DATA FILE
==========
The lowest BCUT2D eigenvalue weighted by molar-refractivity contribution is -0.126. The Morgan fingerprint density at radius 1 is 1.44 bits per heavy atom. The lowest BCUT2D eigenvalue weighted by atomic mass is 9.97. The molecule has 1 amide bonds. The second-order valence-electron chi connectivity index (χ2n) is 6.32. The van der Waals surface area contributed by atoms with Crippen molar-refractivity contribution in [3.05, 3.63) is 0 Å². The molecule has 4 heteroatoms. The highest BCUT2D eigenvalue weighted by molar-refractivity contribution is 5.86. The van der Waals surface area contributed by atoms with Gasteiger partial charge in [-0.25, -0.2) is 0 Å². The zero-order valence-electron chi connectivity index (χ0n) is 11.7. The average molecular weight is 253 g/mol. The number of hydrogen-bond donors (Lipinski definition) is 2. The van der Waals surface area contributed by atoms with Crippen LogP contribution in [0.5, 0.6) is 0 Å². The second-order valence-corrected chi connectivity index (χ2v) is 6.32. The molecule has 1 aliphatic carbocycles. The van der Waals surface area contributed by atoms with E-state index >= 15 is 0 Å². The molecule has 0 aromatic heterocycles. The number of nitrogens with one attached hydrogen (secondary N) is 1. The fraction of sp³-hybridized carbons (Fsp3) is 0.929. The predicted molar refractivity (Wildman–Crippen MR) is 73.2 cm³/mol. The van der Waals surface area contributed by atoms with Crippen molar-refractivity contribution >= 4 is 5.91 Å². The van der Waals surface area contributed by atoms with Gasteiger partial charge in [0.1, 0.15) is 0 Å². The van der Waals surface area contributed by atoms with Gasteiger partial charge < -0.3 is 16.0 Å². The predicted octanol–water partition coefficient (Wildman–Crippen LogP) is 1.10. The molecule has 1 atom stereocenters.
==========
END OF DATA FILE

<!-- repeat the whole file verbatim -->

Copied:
The lowest BCUT2D eigenvalue weighted by molar-refractivity contribution is -0.126. The Morgan fingerprint density at radius 1 is 1.44 bits per heavy atom. The lowest BCUT2D eigenvalue weighted by atomic mass is 9.97. The molecule has 1 amide bonds. The second-order valence-electron chi connectivity index (χ2n) is 6.32. The van der Waals surface area contributed by atoms with Crippen molar-refractivity contribution in [3.05, 3.63) is 0 Å². The molecule has 4 heteroatoms. The highest BCUT2D eigenvalue weighted by molar-refractivity contribution is 5.86. The van der Waals surface area contributed by atoms with Gasteiger partial charge in [-0.25, -0.2) is 0 Å². The zero-order valence-electron chi connectivity index (χ0n) is 11.7. The average molecular weight is 253 g/mol. The number of hydrogen-bond donors (Lipinski definition) is 2. The van der Waals surface area contributed by atoms with Crippen LogP contribution in [0.5, 0.6) is 0 Å². The second-order valence-corrected chi connectivity index (χ2v) is 6.32. The molecule has 1 aliphatic carbocycles. The van der Waals surface area contributed by atoms with E-state index >= 15 is 0 Å². The molecule has 0 aromatic heterocycles. The number of nitrogens with one attached hydrogen (secondary N) is 1. The fraction of sp³-hybridized carbons (Fsp3) is 0.929. The predicted molar refractivity (Wildman–Crippen MR) is 73.2 cm³/mol. The van der Waals surface area contributed by atoms with Crippen molar-refractivity contribution >= 4 is 5.91 Å². The van der Waals surface area contributed by atoms with Gasteiger partial charge in [0.1, 0.15) is 0 Å². The van der Waals surface area contributed by atoms with Gasteiger partial charge < -0.3 is 16.0 Å². The predicted octanol–water partition coefficient (Wildman–Crippen LogP) is 1.10. The molecule has 1 atom stereocenters.